Spare a thought on #WorldSuicidePreventionDay
Today has been internationally marked down as World Suicide Prevention Day. Take a “moment” or simply “spare a thought” for what this actually means today!
The World Health Organization estimates that over 800,000 people die by suicide each year – that’s one person every 40 seconds.
This tragic ripple effect means that there are many, many more people who are impacted by or exposed to suicide and the pain it brings when… it touches our lives.
What is World Suicide Prevention day?
World Suicide Prevention Day is held each year on 10 September. It’s an annual awareness raising event organised by International Association for Suicide Prevention (IASP) and the World Health Organisation (WHO).
This year’s theme is about connecting with others and letting people know that #ITSOKAYTOTALK.
Why is it important?
More than 800,000 people take their lives each year across the world. In the UK and ROI, more than 6,000 people die by suicide a year – an average of 18 a day.
Reaching out to people who are going through a difficult time can be a game changer. People who are feeling low or suicidal often feel worthless and think that no-one cares. Small things like hearing from friends or family, feeling listened to or just being told that ‘it’s ok to talk’ can make a huge difference.
What you can do
Start a conversation today if you think a friend, colleague or family member may be struggling. You can also join us on Twitter to spread the word.
When a person reaches a point where they are focused on taking their life, they’ve often lost sight of trying to find a way through their problems. This period usually only lasts a short while and often it doesn’t take a huge amount to bring someone back from that decision – something as simple as saying, ‘it’s ok to talk’ can be enough to move someone out of suicidal crisis.
How can people reach out?
It can be daunting to approach someone who is struggling to cope; you may not know what to say, how to start a difficult conversation or worry that you’ll make things worse. However, you don’t need to be an expert. Often, just asking if someone’s OK and letting them know you’re listening can give people the confidence to open up about how they’re feeling.
TV stars, sportsmen, comedians and public figures all over the world have shared pictures of themselves making an OK sign with their hands, alongside the hashtag #ITSOKAYTOTALK.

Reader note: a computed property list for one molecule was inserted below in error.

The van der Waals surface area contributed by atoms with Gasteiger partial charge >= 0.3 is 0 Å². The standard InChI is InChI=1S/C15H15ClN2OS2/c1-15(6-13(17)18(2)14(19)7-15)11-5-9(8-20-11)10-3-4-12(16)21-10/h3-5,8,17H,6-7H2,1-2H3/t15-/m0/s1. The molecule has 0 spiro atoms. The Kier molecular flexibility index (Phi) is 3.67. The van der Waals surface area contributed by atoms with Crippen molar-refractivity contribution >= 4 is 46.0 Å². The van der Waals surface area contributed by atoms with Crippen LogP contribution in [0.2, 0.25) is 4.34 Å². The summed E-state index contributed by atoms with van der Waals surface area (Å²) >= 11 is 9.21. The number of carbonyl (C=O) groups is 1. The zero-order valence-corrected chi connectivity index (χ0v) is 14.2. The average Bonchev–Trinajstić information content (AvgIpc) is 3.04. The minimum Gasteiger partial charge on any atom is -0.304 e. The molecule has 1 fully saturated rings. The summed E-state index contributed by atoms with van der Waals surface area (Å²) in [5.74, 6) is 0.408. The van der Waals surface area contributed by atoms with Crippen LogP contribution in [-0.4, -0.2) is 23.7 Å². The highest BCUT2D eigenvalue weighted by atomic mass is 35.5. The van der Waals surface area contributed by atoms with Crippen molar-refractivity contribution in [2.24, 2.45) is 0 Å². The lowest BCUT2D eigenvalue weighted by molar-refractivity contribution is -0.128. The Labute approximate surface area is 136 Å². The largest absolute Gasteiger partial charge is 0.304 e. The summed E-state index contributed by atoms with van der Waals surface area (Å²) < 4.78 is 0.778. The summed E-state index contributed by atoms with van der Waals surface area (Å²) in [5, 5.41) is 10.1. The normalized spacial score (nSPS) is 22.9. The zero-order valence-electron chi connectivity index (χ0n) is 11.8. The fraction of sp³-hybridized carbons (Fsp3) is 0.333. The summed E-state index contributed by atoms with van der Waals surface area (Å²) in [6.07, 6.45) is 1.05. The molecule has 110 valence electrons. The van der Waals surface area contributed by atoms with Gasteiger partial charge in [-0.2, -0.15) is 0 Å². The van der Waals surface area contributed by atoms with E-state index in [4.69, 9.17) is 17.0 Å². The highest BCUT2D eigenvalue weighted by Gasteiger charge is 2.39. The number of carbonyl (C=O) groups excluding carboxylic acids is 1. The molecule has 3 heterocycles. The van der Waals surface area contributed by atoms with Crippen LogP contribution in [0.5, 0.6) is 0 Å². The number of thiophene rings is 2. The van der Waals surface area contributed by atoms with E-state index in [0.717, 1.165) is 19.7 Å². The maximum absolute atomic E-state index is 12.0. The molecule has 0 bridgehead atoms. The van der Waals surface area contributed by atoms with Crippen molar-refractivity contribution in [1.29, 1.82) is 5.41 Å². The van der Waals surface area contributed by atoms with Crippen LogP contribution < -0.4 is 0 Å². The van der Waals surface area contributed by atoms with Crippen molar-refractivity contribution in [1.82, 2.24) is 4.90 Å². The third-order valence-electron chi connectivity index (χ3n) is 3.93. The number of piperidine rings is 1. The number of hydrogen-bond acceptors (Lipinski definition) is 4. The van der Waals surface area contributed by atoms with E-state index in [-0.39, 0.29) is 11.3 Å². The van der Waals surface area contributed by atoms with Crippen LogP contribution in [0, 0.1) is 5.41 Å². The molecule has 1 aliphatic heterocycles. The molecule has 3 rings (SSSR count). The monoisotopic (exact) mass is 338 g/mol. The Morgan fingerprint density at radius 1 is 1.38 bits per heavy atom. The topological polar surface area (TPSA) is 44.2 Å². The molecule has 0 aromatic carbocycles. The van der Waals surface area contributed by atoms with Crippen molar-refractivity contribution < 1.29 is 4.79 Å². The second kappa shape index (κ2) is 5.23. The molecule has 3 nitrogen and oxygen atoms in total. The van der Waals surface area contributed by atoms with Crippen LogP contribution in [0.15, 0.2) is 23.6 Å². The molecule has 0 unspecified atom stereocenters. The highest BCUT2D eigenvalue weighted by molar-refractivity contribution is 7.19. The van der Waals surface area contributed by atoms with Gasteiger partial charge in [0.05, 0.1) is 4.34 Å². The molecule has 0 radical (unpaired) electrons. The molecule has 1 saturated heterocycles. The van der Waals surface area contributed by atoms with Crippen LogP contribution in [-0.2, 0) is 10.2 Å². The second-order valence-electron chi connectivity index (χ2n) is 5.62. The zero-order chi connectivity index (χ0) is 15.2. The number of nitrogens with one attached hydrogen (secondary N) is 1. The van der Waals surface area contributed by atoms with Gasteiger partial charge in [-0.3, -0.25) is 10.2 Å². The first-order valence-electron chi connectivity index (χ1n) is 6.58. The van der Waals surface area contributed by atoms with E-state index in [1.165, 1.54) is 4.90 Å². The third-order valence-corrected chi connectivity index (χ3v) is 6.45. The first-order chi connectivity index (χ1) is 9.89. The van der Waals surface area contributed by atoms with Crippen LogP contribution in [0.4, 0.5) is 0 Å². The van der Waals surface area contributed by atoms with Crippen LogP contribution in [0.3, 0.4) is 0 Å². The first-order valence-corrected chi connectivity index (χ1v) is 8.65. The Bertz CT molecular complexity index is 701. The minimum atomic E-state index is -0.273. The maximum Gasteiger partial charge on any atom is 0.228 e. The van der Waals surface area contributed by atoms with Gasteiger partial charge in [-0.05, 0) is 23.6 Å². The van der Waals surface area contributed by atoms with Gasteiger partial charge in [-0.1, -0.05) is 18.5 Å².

Now, the British Psychological Society have been working with Halifax rugby player Luke Ambler, who created the campaign and founded the Andy’s Man Club support movement for men, after losing his brother to suicide earlier this year, to push the message out well beyond the internet. Luke Ambler said:
“We didn’t know anything was wrong with Andy, and then he took his own life. I don’t want anyone to go through what we continue to go through, so we’re delighted to be working with the National Suicide Prevention Alliance to get the message out that ‘it’s okay to talk’, to as many men as possible. If you’re struggling to cope, even if you think nobody will understand, take that first step, talk to someone, ring Samaritans, go and see a friend, speak to your GP. Your life matters.”
Statistics show that men are three times more likely to take their own lives than women and that suicide is the biggest killer of men under 50 in the UK.
Professor Peter Kindeman, BPS President said: “The success of “#ITSOKAYTOTALK” online shows that suicide affects everybody. Suicide prevention is everyone’s business. We need to make it easier for people to talk through difficult thoughts and feelings, but it’s also important that charities, organisations and agencies work harder and better together to tackle suicide in a unified, organised way. Together we can save lives.”
If you are concerned about someone dear to you who is at risk of taking their own life, you aren’t alone.
More than 800,000 people commit suicide globally every year and many more attempt it, the World Health Organization reported. Suicide was the second leading cause of death in 2012 among 15- to 29-year-olds, after accidents.